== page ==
The artist Isabella Fürnkäs was born in Tokio in 1988 and currently lives and works in Berlin and Düsseldorf. On view in the exhibition “Antarctica” was, alongside an installation and a performance, a video loop of around three minutes, titled “In Ekklesia” from 2015. Images of industrial assembly robots and drawn comic figures, accompanied by hard rave beats, are shown at a rapidly alternating pace. Commenting text lines will pop up again and again, such as: “I’m so sad.” The viewer experiences an endless loop of repetition, rhythm, monotony and the co-optation of the individual. The title of the work “In Ekklesia”, by the way, refers to the core of the Attic democracy of antiquity. Isabella Fürnkäs asks us which position the responsible citizen can take while risking to be worn down in the friction between man and machine, between automat and individual.
An entirely different sphere is examined by the artist Jana Schulz, born in Berlin in 1984, who studied at the Academy of Fine Arts in Leipzig. In her 17-minute video work “Golden Boys. Igdir. Maravilla. Monterey Park” from 2018 she observes, in long takes, young men in the environs of the world of boxing. In the scope of research trips to three places in Turkey and Los Angeles, Jana Schulz filmed her protagonists during unproductive leisure activities such as watching TV, playing with their cell phone, intensive body care or sports training. Choosing settings in economically precarious locations, she scrutinized – in a kind filmic sociological study – the subcultural milieu of boxing, which has been a particular object of fascination for many decades, and not only with regard to sports. The video’s title “Golden Boys” is drawn from the company name “Golden Boys Promotion” held by a US-American boxing agency.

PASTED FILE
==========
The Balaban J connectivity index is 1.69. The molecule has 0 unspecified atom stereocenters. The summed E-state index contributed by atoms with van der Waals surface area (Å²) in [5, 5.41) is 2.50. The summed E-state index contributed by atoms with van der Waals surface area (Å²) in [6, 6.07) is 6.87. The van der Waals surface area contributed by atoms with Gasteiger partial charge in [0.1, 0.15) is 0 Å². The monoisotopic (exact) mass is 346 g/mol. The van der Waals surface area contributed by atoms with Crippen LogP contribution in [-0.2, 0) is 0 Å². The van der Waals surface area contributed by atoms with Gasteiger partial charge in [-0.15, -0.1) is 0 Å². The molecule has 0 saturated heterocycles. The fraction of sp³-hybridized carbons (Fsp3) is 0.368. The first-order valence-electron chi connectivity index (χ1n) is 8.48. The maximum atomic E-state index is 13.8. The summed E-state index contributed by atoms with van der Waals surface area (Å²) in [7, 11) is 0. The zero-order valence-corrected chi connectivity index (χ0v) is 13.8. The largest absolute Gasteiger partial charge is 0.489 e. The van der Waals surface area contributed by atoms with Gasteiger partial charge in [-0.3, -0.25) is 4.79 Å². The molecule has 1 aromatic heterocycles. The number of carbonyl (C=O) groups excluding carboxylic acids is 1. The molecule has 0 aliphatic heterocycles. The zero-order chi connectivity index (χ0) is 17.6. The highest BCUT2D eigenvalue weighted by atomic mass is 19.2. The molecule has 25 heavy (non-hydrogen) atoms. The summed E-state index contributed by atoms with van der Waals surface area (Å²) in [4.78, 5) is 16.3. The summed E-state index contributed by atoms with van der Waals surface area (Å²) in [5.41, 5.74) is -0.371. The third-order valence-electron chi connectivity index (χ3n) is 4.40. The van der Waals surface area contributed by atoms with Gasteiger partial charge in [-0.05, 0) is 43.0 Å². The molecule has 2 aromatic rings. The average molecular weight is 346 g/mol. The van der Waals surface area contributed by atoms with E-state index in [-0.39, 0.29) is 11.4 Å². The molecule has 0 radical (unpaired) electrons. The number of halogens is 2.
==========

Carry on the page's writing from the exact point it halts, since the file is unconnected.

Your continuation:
Another highly convincing video work is the 29-minute film “Roosenberg”, created in 2017 by the Estonian Ingel Vaikla, born in 1992 and living in the Belgian city of Ghent. The eponymous Roosenberg Abbey is an abbey that was re-established in Waasmunster, Belgium in a minimalist style devoted to architectural modernity. The video is a portrait of this abbey and the last four of its inhabitants. The austerely dressed sisters are seen performing their habitual tasks during the last days before the abbey’s closure. Religious rituals blend with routine activities such as packing, cleaning up and preparing to move out. In long takes and aesthetically remote images, the video describes the inner world of monastic life within an unpretentious architectural setting detached from the outer world. Special contrasts of light and darkness alternate with calm takes of everyday scenes in which the sisters are captured by the camera in an almost picturesque manner. The site of the abbey acts as a heterotopia in the sense of Michel Foucault: a space defined by a community of faith with a strict set of rules, perceived as a rigorously secluded part of society. The clearly structured, functional rooms built by the architect and Benedictine monk, Hans von der Laan, provide a conceptual framework in which the sisters integrate themselves unconditionally. Religion as alienation – alienation as religion, in no other video at the Kunsthalle Wien was the topic of the exhibition so clearly outlined as in Ingel Vaiklas’ half-hour masterpiece.
Nicole Büsing & Heiko Klaas
June 7, 2019